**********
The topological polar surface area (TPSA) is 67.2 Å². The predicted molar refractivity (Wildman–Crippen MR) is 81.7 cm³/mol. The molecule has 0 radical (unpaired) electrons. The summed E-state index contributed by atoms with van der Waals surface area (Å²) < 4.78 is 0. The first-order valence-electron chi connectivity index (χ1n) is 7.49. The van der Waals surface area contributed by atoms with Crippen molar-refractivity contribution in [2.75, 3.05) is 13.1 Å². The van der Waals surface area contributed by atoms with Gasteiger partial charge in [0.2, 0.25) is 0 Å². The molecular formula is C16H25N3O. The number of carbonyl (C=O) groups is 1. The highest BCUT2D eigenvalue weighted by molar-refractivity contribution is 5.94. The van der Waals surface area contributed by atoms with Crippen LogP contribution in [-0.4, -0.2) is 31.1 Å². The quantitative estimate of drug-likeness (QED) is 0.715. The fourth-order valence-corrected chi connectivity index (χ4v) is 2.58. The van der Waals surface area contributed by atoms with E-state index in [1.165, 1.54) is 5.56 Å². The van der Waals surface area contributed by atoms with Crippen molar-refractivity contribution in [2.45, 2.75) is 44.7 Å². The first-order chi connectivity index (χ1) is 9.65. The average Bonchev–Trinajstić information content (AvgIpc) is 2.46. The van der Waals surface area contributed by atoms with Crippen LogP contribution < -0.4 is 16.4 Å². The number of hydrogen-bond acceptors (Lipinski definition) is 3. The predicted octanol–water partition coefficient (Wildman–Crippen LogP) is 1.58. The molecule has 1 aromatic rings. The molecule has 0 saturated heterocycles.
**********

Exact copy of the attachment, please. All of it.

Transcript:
The topological polar surface area (TPSA) is 67.2 Å². The predicted molar refractivity (Wildman–Crippen MR) is 81.7 cm³/mol. The molecule has 0 radical (unpaired) electrons. The summed E-state index contributed by atoms with van der Waals surface area (Å²) < 4.78 is 0. The first-order valence-electron chi connectivity index (χ1n) is 7.49. The van der Waals surface area contributed by atoms with Crippen molar-refractivity contribution in [2.75, 3.05) is 13.1 Å². The van der Waals surface area contributed by atoms with Gasteiger partial charge in [0.2, 0.25) is 0 Å². The molecular formula is C16H25N3O. The number of carbonyl (C=O) groups is 1. The highest BCUT2D eigenvalue weighted by molar-refractivity contribution is 5.94. The van der Waals surface area contributed by atoms with Crippen LogP contribution in [-0.4, -0.2) is 31.1 Å². The quantitative estimate of drug-likeness (QED) is 0.715. The fourth-order valence-corrected chi connectivity index (χ4v) is 2.58. The van der Waals surface area contributed by atoms with E-state index in [1.165, 1.54) is 5.56 Å². The van der Waals surface area contributed by atoms with Crippen molar-refractivity contribution in [2.45, 2.75) is 44.7 Å². The first-order chi connectivity index (χ1) is 9.65. The average Bonchev–Trinajstić information content (AvgIpc) is 2.46. The van der Waals surface area contributed by atoms with Crippen LogP contribution < -0.4 is 16.4 Å². The number of hydrogen-bond acceptors (Lipinski definition) is 3. The predicted octanol–water partition coefficient (Wildman–Crippen LogP) is 1.58. The molecule has 1 aromatic rings. The molecule has 0 saturated heterocycles.